Why Getting A Second Home Mortgage Is Difficult

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Owning a home is a dream most people aspire. Even people who loved their initial home think of buying a second home. This is a good idea for those who want a vacation home, a place for their children, or to diversify their property. If you need a mortgage to buy it, be prepared for stricter rules. Before considering a second home mortgage, consult a team of real estate professionals or financial advisors to learn the difficulties for approval.

Second-home mortgage requirements

Second-home mortgage requirements have strict guidelines for both the borrower and the home being bought. You may be required to part with a non-negotiable amount of at least 10% as a down payment.


Lenders do not consider employment as equal. Most of them prefer full-time employment in one company over a long period, compared to part-time or freelance jobs for several employers. If you frequently shift from one job to another within two years or less in each position and other earnings, your mortgage becomes challenging to approve.

Existing Debt

Taking an extra mortgage when you have an existing debt is a red flag to lenders. The lenders will move you to the "difficult" loan category in case of debts such as cars and motorcycles. The expenses make a lender wonder why you did not use the money spent on cars instead of taking another mortgage. It is another red flag for lenders if you get substantial income but spend it quickly. You do not need to apply if you have massive credit card debt and student loans, even if you are making the payments.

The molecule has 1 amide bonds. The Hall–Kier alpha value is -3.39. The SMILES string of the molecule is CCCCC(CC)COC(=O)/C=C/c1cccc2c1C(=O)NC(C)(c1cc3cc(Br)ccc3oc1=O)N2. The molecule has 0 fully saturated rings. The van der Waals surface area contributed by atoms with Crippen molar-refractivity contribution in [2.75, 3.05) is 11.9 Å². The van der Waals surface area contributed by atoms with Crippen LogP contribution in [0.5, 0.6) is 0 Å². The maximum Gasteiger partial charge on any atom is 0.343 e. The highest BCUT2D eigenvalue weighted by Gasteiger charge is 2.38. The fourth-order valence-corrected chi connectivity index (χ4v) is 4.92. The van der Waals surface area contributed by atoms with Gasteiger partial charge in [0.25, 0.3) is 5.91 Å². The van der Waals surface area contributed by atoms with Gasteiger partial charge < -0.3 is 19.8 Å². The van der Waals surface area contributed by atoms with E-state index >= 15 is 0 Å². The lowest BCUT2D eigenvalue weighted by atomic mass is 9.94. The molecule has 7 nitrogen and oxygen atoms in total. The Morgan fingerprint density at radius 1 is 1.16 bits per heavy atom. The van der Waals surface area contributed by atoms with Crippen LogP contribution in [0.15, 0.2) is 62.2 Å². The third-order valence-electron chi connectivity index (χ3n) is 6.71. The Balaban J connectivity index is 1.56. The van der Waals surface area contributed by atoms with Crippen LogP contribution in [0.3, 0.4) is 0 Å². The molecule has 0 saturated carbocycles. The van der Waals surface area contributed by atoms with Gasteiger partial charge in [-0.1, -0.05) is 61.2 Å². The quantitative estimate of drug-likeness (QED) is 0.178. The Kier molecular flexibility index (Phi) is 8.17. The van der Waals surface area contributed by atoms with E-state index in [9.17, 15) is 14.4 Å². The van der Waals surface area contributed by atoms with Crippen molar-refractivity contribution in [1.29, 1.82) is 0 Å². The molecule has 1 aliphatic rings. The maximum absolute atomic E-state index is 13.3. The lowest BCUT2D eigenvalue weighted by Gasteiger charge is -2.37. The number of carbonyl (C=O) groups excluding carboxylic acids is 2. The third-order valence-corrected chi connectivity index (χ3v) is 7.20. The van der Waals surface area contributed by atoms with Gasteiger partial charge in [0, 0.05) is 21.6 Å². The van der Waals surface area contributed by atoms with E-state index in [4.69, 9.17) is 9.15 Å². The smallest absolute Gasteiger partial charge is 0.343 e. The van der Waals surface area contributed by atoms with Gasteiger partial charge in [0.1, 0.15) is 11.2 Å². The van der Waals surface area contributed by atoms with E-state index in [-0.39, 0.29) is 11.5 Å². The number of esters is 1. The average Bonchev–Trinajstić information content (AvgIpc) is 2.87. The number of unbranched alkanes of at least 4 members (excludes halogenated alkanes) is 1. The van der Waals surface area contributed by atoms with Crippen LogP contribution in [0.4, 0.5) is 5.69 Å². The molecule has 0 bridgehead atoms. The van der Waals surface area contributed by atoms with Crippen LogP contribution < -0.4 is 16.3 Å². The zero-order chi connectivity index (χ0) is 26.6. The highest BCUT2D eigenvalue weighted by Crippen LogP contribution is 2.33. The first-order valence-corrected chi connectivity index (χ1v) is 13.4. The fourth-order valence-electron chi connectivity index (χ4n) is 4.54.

More: How Much Money Do I Need to Buy a Home?

Credit history

Your credit history has a significant influence on mortgage approvals. Any debts left unsettled, or if the lenders allowed you to pay less than the initial debt, reduces your chances of approval. Consult your lender before closing accounts or repaying any debts.

The value of your home

The primary thing for most mortgage lenders is the value of your property. The secondary lender accepts the remaining amounts from the foreclosure sales. They are therefore less likely to lend on homes with less value. If your home with the initial mortgage has equity, it means it is sufficient to pay the first loan and the second in case of foreclosure. If you need a loan for the second home, the secondary lender may ask you to attach equity in your first home for collateral. This may sound like a cumbersome task, and foreclosure in such a situation may mean you are losing both houses. Evaluate your finances, establish a budget and talk to your family and financial advisors to help you purchase a good home.

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